We used to home school

After twenty-five years of service, the Salvageable Family Home School has closed its doors. That’s not bad news—we celebrate the high school graduation of our youngest child and the successful educational paths they all have chosen.

All have been accepted into colleges. All who are not currently enrolled have completed their Bachelor’s degrees in four years or less. They graduated with honors. Two went on to complete Master’s degrees. All of them are currently employed, even during the virus crisis.

Our decision to home school was not made lightly, but in a sense we were led into it. At the time, I was associated with a church that had a private school, and our children were aware of school children outside the house at various times. They were interested in school, and they were mentally ready, but their birthdays put them just past the starting age as set by the state. I knew that schools sometimes made exceptions regarding those dates, but the school leaders said, “If we make an exception for you, we have to make an exception for anyone else who asks.” They did offer a compromise—two years of half-day kindergarten meant for four-year-olds before entering the full day kindergarten meant for five-year-olds. We declined.

We knew a family in the neighborhood who homeschooled. Two of their daughters sometimes watched our children. They were doing well, and we took advice from them. We agreed that we would evaluate the situation year by year and not commit to home schooling all the way through high school. Little did we know that we would be educating our children for the next twenty-five years.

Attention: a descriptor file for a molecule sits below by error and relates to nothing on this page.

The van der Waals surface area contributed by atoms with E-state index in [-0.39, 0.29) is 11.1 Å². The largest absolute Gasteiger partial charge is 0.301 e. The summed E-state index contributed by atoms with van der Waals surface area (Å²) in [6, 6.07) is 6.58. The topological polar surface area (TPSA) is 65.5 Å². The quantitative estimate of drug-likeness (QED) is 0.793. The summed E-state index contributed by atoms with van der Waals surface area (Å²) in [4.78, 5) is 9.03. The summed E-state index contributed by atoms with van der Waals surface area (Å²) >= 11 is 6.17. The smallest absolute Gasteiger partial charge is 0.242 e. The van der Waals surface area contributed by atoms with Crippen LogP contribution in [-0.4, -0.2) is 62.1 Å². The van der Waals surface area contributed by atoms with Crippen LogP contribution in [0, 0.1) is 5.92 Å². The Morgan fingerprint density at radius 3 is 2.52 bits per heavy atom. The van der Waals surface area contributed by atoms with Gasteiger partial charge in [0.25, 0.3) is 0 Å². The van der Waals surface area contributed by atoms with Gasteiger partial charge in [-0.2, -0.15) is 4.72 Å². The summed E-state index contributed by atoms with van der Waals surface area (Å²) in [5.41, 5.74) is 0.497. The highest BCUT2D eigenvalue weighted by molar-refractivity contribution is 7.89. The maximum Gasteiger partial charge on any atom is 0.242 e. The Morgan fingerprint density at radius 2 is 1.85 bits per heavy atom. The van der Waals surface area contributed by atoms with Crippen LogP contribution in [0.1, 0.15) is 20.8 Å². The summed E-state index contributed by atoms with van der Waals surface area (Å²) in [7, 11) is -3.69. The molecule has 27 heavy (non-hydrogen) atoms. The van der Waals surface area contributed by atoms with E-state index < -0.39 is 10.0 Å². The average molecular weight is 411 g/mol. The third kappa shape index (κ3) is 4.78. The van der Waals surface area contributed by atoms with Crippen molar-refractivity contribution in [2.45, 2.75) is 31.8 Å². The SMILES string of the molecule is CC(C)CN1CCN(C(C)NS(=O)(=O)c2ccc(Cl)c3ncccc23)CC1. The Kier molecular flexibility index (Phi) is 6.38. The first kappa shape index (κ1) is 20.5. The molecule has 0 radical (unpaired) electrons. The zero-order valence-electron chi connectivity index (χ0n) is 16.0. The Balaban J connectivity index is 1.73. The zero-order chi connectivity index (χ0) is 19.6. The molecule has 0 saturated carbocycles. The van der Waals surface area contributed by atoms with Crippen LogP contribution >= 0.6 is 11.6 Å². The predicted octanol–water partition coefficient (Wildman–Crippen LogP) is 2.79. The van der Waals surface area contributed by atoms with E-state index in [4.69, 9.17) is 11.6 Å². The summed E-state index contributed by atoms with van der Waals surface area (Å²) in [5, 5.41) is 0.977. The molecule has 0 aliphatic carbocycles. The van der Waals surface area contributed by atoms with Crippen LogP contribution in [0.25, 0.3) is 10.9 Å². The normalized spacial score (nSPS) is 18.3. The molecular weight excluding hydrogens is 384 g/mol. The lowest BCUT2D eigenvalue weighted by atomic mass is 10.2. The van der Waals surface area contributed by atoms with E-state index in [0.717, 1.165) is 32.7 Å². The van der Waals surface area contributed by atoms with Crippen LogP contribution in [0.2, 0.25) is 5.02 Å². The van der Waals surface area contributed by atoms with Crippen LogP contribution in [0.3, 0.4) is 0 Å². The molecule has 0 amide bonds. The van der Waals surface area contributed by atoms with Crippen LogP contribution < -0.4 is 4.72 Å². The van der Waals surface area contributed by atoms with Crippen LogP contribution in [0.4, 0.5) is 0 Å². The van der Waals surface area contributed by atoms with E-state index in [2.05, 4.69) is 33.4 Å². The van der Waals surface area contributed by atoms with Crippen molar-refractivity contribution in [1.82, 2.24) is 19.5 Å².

Starting with a book called Teach Your Child to Read in 100 Easy Lessons, we began to assemble a home school library.  Saxon Math met our needs in that department, and we found other books that did the job. The summer after we started home schooling I had a job offer and we moved, so there was no pressure to put our children into the church’s school. From time to time we participated in home school cooperatives, but it often seemed that we could accomplish as much at home as we could gain from a cooperative.

One advantage of home schooling is being able to work at the child’s pace. Students who pick up a concept easily do not have to wait for their classmates before moving on to something new; students struggling with a concept can have extra explaining and practice before moving on without hampering anyone else’s education. Also, no time is consumed traveling to and from school or waiting for a bus; that gain in time allows more instruction, more leisure time, or more time to contribute to family chores. Life skills such as cooking and laundry become part of the educational plan. Interesting conversations at mealtime are part of home schooling, and field trips are easy to arrange with little or no planning required.